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Slick’s Nit-Picks: Sucker Punch


The imagination is where all our wildest dreams come true; it’s a place we go to when we dream. We go there for many reasons: boredom, creativity, relaxation and pleasure. Sometimes we go there to escape. In that reason alone there are many more variables; many reasons why one would need to escape. Zack Snyder brings us into the world of “Sucker Punch,” where our heroine has plenty she needs to escape from in order to be free. This movie will make you question what is real and what exactly it means to be free. There is a lot of subtext and you will need an open mind to enjoy it all.

It is really hard to know where to begin with this movie. You have a nameless young woman who loses her mother and then loses her little sister to her abusive stepfather. The shock of the double loss makes her temporarily go mute and since she fired a shot at her stepfather, this makes it easy for him to have her committed. The problem is that he knows she will eventually talk. To prevent this, he conspires with Blue, the shady intern at the facility, to have her “silenced.” That is all the spoiler you get from me as the rest of the film is one trip after another that you literally just have to see and hear. Part of the trip is that our six heroes remain nameless for the entire movie.

For her pale blonde hair and tiny 5’2” frame, Emily Browning earns the moniker “Babydoll,” a fiercely deceptive title. She gets her instructions from the Wise Man, played by Scott Glenn and she enlists the help of Rocket (Jena Malone) through a chance encounter. Together, the two explain their escape plan to Blondie and Amber (Vanessa Hudgens & Jamie Chung) and once Rocket convinces her sister Sweet Pea (Abbie Cornish), the team is born. With the exception of Rocket and Sweet Pea, our characters do not speak much so the chemistry amongst the ladies is mostly body language and cooperation, which works particularly well in this film. I would have liked to see more in terms of who these girls were before the asylum because we only get to know about Babydoll. At times it seems like her friends are expendable cannon fodder for her to achieve her goal, but I think that is done purposely to throw the viewer off.

“And if you complain once more, you’ll meet an army of me.”

From the moment that I saw this trailer last year, I knew this movie was going to be heavy on the visuals. With Zack Snyder in the director’s seat, you had to expect something…out of the ordinary. You can clearly see the influence of 300 in this film as the backgrounds look like something out of a comic book. Babydoll’s world is full of imagery we have seen in other movies, but it is put together in a way a person would really only see in their own imagination. Everything is over the top and done that way on purpose. With extensive wire fighting and special effects that make an $82 million budget seem cheap, Sucker Punch is a feast for the eyes. The real beauty of the film is that both storywise and visually, each viewer can find their own meaning. So much of the movie is left to speculation and imagination that (in a good way) I doubt anyone will be completely satisfied.

Sucker Punch comes at you from all sides. First you have a story that is to the point but still has you wondering; visuals that make you wish this were blu-ray so you could watch them again right now and then there is the music. Choice songs were picked and remixed to fit the action scenes. The movie opens to a slowed-down rendition of the Eurythmics' “Sweet Dreams” sung by Emily Browning and you just know that you are in for two hours of madness. Cut to the first action scene which starts, stops and then restarts with a remix of “Army of Me,” by Björk. If you are unfamiliar with this song, please pause here and go listen to it on YouTube while imagining a 5 foot tall girl fight 20 foot tall monster samurai. Yeah, that’s what I said – it’s nuts like that. Don’t leave the theater until the credits finish or you will miss Blue and Doctor Gorski’s duet performance of “Love Is the Drug,” a very standard fare scene, but it is really disturbing within the context of the movie. Just another aspect of this film that will get stuck in your head.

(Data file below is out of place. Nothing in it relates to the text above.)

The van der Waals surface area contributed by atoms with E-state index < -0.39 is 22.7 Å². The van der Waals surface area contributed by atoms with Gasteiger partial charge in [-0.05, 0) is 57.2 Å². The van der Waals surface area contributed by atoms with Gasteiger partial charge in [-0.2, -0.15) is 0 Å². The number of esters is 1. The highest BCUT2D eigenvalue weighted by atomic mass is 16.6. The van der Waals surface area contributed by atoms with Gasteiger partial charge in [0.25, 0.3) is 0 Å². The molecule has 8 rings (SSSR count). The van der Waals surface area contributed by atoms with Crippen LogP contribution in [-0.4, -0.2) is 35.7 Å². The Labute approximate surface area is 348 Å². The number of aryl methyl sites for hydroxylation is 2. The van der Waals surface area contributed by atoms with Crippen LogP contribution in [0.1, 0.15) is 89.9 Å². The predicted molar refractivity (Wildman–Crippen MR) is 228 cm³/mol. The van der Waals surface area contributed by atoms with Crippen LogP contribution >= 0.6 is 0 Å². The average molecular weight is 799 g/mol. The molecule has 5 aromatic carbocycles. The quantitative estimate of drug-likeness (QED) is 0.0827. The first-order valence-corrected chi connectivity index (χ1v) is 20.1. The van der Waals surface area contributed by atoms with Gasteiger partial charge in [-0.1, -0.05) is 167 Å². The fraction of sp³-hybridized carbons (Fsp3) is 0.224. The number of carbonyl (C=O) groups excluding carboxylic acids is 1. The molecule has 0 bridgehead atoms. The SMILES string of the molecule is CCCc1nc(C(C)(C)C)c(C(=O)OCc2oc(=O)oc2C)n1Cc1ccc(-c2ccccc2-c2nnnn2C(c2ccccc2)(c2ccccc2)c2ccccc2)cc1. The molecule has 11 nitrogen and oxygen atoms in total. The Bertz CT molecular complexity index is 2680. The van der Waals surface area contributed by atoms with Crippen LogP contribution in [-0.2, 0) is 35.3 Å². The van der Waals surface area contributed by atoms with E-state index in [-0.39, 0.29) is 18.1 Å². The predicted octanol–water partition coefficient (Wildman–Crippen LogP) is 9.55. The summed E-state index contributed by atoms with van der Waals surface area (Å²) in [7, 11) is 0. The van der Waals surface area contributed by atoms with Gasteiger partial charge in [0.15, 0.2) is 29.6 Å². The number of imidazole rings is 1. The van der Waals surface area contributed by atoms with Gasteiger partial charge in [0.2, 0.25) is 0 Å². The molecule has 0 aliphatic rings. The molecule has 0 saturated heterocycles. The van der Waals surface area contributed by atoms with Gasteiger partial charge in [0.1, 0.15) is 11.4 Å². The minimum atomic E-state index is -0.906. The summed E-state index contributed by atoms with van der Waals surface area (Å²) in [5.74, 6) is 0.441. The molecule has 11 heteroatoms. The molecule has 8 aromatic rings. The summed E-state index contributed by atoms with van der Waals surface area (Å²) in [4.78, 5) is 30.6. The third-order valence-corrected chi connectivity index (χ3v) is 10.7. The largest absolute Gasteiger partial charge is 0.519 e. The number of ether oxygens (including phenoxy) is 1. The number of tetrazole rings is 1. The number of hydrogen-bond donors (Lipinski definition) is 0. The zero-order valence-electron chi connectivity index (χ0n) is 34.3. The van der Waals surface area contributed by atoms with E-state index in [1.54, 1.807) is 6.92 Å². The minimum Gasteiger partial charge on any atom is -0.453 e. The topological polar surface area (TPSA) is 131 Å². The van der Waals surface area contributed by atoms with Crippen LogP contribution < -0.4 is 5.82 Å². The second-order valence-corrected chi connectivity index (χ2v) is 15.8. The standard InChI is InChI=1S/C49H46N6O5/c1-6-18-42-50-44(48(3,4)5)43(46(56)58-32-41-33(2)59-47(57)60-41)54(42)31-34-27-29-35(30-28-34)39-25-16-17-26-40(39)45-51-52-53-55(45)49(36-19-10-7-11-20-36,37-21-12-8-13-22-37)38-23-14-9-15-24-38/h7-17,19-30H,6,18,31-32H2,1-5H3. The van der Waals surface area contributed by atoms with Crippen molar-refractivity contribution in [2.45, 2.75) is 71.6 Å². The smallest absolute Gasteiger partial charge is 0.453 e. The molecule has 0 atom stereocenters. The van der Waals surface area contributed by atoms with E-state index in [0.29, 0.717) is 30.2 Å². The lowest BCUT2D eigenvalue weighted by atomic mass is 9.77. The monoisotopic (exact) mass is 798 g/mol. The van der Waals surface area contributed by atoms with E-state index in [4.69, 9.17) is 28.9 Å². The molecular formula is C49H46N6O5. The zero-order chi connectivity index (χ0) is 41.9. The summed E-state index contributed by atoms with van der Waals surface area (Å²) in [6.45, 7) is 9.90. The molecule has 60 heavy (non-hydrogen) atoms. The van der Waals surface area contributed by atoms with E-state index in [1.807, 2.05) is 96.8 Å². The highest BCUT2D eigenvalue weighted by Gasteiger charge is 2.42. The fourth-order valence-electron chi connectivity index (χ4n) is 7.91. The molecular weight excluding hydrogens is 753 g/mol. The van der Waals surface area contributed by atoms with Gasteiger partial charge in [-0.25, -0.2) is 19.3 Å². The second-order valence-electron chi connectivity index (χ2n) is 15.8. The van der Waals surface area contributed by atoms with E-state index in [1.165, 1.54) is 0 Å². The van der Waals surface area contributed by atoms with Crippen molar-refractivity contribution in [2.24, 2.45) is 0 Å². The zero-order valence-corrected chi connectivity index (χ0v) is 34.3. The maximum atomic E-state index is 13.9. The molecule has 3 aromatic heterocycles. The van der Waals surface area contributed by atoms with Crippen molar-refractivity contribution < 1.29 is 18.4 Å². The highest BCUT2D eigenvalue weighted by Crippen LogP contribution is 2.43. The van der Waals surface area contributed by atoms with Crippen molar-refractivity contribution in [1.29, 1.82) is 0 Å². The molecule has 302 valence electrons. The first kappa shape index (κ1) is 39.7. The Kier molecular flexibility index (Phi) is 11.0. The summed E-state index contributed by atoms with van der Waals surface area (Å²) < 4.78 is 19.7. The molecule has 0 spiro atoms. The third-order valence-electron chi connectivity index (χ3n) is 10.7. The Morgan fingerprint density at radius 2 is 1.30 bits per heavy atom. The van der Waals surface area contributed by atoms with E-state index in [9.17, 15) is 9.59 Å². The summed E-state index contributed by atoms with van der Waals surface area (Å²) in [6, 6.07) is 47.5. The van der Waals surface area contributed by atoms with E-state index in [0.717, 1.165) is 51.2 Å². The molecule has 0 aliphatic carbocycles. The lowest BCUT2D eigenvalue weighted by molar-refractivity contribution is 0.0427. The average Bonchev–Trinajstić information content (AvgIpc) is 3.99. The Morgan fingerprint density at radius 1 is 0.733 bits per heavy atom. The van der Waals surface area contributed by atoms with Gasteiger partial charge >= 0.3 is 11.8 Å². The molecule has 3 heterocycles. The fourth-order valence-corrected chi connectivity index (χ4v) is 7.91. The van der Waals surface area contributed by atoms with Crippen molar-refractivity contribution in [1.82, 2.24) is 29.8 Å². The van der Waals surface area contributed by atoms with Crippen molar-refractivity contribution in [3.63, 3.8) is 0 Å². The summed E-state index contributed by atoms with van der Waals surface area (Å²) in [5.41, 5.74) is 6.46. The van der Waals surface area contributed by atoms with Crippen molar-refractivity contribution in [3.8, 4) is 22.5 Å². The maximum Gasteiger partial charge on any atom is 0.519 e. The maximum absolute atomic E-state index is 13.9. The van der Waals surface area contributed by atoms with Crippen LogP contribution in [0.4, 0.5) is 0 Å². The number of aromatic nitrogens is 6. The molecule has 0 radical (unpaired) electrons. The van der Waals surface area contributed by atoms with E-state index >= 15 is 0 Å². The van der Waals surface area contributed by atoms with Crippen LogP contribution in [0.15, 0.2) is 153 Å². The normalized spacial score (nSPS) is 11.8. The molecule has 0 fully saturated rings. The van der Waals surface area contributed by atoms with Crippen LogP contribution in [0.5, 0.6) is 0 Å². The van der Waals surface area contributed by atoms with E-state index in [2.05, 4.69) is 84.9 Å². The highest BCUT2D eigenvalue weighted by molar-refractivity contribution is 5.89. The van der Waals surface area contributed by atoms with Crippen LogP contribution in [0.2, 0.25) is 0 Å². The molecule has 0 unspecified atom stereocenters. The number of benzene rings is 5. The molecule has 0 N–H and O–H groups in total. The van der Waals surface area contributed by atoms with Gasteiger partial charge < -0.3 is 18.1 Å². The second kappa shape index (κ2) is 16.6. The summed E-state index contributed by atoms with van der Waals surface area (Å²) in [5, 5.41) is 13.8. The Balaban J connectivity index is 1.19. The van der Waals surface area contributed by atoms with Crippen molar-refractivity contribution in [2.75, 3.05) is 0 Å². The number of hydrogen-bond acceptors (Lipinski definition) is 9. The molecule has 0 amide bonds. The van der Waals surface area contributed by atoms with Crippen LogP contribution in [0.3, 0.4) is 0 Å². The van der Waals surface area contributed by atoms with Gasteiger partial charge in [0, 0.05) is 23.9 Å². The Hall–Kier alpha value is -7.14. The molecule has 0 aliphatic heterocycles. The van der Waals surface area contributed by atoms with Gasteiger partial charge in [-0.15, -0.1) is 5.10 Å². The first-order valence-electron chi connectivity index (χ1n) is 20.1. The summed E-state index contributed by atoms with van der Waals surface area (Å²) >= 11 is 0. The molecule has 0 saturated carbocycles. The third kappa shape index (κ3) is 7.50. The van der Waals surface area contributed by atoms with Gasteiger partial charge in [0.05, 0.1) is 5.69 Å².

One quick rant: I am so glad this movie was not shot in, adapted for or had anything else 3D done to it. Alright, I am back from the dark place. Now, my feelings for Sucker Punch are mostly good so I want to get the bad out of the way quickly. The first gripe is really weird. I left the theatre feeling that a nearly 2 hour long movie was too short. I really wanted more from it and I feel like the movie was rushed in some ways because of it. The film was intelligently made yet still felt a little bit dumbed down. That will probably make it more money in the long run though as movies that require too much thought tend to be lost on the masses. I can still hope and pray that Zack Snyder has a special director’s cut somewhere that either gives background on the other girls and/or tells more of Babydoll’s story. There are also the animated shorts that you see on the movie website and YouTube. There is just a lot more to explore with this title. I am not asking  for a sequel or anything, just hoping for a heavily feature-laden blu-ray release. The bottom line is that this is the first film you could call a “blockbuster” of 2011 and you should absolutely be going to see it. Decide for yourself exactly what the “Sucker Punch” is. I would tell you what I think it means, but I promised not to spoil any more of the film.